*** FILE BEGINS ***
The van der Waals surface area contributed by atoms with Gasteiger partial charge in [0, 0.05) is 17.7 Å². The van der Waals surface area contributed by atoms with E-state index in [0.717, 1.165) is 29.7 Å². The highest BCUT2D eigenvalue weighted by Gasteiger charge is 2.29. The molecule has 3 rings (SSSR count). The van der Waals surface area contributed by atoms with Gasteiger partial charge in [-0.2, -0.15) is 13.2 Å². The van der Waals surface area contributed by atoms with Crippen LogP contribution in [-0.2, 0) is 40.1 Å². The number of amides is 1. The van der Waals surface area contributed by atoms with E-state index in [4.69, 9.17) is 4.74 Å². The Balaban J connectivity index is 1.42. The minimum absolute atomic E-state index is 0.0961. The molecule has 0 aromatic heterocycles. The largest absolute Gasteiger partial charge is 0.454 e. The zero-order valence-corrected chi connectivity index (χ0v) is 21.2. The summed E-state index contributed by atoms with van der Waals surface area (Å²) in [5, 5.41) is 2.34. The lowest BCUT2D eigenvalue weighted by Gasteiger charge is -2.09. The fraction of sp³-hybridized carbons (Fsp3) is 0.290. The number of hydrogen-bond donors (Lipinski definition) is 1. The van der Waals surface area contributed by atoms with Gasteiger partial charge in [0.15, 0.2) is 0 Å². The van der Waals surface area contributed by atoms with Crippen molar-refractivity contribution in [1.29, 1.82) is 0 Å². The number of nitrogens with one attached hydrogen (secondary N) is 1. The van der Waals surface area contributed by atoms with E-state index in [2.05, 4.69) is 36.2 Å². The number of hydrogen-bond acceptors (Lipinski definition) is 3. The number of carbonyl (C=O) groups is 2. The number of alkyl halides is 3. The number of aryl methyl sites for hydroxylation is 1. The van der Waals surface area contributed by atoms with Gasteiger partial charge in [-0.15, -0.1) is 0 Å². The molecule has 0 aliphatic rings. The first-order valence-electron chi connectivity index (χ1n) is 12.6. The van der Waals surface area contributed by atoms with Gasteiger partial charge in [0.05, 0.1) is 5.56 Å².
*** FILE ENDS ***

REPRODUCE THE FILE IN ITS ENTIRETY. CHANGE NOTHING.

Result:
The van der Waals surface area contributed by atoms with Gasteiger partial charge in [0, 0.05) is 17.7 Å². The van der Waals surface area contributed by atoms with E-state index in [0.717, 1.165) is 29.7 Å². The highest BCUT2D eigenvalue weighted by Gasteiger charge is 2.29. The molecule has 3 rings (SSSR count). The van der Waals surface area contributed by atoms with Gasteiger partial charge in [-0.2, -0.15) is 13.2 Å². The van der Waals surface area contributed by atoms with Crippen LogP contribution in [-0.2, 0) is 40.1 Å². The number of amides is 1. The van der Waals surface area contributed by atoms with E-state index in [4.69, 9.17) is 4.74 Å². The Balaban J connectivity index is 1.42. The minimum absolute atomic E-state index is 0.0961. The molecule has 0 aromatic heterocycles. The largest absolute Gasteiger partial charge is 0.454 e. The zero-order valence-corrected chi connectivity index (χ0v) is 21.2. The summed E-state index contributed by atoms with van der Waals surface area (Å²) in [5, 5.41) is 2.34. The lowest BCUT2D eigenvalue weighted by Gasteiger charge is -2.09. The fraction of sp³-hybridized carbons (Fsp3) is 0.290. The number of hydrogen-bond donors (Lipinski definition) is 1. The van der Waals surface area contributed by atoms with Gasteiger partial charge in [0.15, 0.2) is 0 Å². The van der Waals surface area contributed by atoms with Crippen molar-refractivity contribution in [1.29, 1.82) is 0 Å². The number of nitrogens with one attached hydrogen (secondary N) is 1. The van der Waals surface area contributed by atoms with E-state index in [2.05, 4.69) is 36.2 Å². The number of hydrogen-bond acceptors (Lipinski definition) is 3. The number of carbonyl (C=O) groups is 2. The number of alkyl halides is 3. The number of aryl methyl sites for hydroxylation is 1. The van der Waals surface area contributed by atoms with Gasteiger partial charge in [-0.15, -0.1) is 0 Å². The molecule has 0 aliphatic rings. The first-order valence-electron chi connectivity index (χ1n) is 12.6. The van der Waals surface area contributed by atoms with Gasteiger partial charge in [0.05, 0.1) is 5.56 Å².